Introduction: A friend of mine recently moved to the suburbs and found that distance from the city is inversely proportional to progress. Here is his firsthand dispatch, smuggled out of suburban Portland, Oregon, barely 15 miles from Intel. If a cell tower falls in the forest and there’s no one there to hear it…
This is a case study in internet (un)availability in places deemed inconvenient for service providers. Internet connectivity used to be something of a luxury, part of what you sacrificed if you wanted to move out to the countryside, beyond a major metropolitan area. The reality, however, is that most people don’t actually make that choice. More often, the people are already there, and the internet just never comes.
That the US internet infrastructure focuses on low-hanging fruit is not news. And there may be some developments that will ease it. But this specific story illustrates how frustrating it can be today, and the fact that, in reality, nobody in charge cares. Even though we’ve entered an age where the internet is a basic necessity like electricity or running water, you’ll get no sympathy from the providers (and little from the government, whether municipal, state, or federal).
I also include here some details from my interactions. They illustrate some of the… let’s call them microaggressions. It’s amazing how much time you can waste talking to people who really don’t seem to care, even if their customer service script has things on it that are supposed to sound warmly empathetic.
Moving On Up
This story starts with a house move. Before buying the house, I was in a rental property that had no cell service whatsoever, and the DSL was flaky and unreliable. I couldn’t work from home, so I needed to rent an office in town.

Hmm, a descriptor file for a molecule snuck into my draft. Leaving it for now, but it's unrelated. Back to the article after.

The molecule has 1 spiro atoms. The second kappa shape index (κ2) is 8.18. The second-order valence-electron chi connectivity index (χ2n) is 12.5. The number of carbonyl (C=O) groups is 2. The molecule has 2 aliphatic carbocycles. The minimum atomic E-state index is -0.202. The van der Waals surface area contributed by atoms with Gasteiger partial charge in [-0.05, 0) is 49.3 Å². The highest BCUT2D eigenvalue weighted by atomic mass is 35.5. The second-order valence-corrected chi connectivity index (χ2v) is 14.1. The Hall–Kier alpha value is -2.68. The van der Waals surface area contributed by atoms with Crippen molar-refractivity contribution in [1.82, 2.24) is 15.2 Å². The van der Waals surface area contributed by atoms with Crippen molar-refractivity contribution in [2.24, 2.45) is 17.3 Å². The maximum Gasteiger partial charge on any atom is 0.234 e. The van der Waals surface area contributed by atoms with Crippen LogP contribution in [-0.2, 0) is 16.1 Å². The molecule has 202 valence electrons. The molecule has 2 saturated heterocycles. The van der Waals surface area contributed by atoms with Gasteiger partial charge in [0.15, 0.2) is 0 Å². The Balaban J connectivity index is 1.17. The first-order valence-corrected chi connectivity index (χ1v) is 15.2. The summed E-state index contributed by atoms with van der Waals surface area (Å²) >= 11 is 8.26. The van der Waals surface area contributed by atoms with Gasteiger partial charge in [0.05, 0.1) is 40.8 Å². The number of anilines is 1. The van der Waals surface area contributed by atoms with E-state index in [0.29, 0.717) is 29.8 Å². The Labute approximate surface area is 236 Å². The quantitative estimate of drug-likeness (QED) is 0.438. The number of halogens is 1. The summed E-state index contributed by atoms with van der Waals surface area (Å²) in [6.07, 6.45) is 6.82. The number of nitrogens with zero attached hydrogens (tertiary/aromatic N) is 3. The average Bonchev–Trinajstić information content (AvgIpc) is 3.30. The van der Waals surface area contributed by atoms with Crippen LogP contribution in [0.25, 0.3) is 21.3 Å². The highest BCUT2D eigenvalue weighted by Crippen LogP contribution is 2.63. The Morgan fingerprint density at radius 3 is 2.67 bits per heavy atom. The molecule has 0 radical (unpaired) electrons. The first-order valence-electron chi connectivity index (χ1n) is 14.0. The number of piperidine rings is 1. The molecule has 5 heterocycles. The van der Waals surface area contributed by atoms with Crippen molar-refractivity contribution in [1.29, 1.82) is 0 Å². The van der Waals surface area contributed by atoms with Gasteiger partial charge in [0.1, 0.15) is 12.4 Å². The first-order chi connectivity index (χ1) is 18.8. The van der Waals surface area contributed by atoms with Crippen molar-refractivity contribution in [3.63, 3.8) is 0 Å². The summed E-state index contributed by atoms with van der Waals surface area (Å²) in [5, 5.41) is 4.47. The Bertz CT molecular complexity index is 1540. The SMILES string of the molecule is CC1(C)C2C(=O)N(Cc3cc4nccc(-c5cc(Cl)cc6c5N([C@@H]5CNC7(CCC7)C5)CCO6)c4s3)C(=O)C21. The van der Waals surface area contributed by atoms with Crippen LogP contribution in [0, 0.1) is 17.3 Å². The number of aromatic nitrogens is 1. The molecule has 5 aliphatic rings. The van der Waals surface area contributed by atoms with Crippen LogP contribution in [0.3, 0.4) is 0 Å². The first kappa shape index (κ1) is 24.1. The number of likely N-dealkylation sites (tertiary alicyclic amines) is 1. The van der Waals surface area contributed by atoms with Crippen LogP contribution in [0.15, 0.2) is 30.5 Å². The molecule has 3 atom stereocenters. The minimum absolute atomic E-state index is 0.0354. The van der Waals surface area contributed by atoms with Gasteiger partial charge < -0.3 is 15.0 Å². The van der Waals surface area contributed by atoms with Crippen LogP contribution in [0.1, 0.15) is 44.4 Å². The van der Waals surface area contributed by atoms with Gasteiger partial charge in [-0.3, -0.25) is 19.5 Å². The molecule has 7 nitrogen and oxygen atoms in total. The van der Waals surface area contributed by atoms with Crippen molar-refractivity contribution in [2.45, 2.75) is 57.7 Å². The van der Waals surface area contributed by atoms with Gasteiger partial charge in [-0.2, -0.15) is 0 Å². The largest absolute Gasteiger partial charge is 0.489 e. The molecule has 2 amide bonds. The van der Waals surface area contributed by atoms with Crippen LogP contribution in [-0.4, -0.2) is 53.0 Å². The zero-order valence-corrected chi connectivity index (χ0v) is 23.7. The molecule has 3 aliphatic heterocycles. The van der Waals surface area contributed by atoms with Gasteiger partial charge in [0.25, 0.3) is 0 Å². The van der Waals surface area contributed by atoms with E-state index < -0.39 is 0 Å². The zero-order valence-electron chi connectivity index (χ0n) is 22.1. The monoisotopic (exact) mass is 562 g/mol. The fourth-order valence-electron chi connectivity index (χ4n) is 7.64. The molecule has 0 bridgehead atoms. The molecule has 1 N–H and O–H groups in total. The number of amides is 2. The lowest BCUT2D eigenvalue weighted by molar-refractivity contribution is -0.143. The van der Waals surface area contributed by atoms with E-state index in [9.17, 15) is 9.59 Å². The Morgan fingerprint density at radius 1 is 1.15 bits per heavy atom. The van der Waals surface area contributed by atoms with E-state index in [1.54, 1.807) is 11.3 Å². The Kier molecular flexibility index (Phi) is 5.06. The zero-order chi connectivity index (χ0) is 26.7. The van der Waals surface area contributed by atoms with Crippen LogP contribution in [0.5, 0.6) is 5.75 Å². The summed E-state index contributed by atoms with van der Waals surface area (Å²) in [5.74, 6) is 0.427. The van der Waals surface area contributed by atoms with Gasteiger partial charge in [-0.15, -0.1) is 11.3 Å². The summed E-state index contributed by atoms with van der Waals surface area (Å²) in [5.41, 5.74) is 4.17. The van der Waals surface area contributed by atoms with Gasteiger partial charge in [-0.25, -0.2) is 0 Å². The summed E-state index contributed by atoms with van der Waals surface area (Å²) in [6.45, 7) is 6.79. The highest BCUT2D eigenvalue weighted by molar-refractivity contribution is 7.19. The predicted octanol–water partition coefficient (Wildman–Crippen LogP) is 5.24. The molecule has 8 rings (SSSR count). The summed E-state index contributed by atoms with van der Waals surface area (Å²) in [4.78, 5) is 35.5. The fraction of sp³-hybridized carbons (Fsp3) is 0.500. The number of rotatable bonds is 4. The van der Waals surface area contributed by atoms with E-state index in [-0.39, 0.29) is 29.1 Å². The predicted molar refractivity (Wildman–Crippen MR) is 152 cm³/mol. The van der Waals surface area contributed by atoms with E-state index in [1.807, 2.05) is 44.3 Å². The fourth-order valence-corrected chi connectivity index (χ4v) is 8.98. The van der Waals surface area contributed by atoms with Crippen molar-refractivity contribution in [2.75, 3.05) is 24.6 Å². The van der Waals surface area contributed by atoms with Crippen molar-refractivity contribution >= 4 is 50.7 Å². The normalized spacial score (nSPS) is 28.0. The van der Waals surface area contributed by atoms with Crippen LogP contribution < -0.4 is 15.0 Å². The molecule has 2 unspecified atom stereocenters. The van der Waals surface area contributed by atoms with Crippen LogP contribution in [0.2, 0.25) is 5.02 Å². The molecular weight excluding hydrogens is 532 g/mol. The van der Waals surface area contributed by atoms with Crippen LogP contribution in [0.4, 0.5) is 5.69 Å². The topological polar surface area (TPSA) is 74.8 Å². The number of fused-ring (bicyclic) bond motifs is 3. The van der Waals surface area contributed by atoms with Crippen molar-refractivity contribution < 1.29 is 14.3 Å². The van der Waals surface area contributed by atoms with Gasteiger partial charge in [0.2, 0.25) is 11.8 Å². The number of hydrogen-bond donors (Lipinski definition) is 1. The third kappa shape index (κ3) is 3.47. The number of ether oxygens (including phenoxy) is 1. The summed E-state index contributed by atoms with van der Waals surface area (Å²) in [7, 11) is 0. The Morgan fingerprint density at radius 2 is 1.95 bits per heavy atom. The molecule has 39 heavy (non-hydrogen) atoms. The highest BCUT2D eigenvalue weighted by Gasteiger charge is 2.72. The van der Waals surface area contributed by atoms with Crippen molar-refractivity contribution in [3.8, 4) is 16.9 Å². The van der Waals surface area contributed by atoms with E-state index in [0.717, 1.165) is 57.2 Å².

One of the key criteria for the new place was the ability to work at home, which means adequate, reliable internet of some sort. Good cell service would be nice, too, but good internet would allow Wi-Fi calling to pick up the slack. Internet connectivity was right at the top of the house-hunting wish list.
The connection would have to support online meetings and online college courses, possibly with simultaneous TV streaming. None of that demands extraordinary bandwidth, but it does need at least 15 Mbps or so, which doesn’t even qualify as “broadband” under the FCC’s guidelines (defined as 25 Mbps and up).
The previous owners of the property we bought said they had internet speeds of 25 Mbps through a service from… let’s call them U-Stationary. The previous homeowner had worked from home (at least some of the time) for a big semiconductor company in the area. Plus, he was a gamer. You can’t do that on chintzy internet. We figured we’re fine.
Before moving in, I went to sign up with U-Stationary. I didn’t know their specific plan names, so I just went to the U-Stationary retail store and got an access point. It rented for a reasonable monthly price, which included a data cap of 100 GB. I had no idea how much data I would need, but 100 GB per month sounded like a lot. So, knowing that this setup had worked for previous owners, I went forward.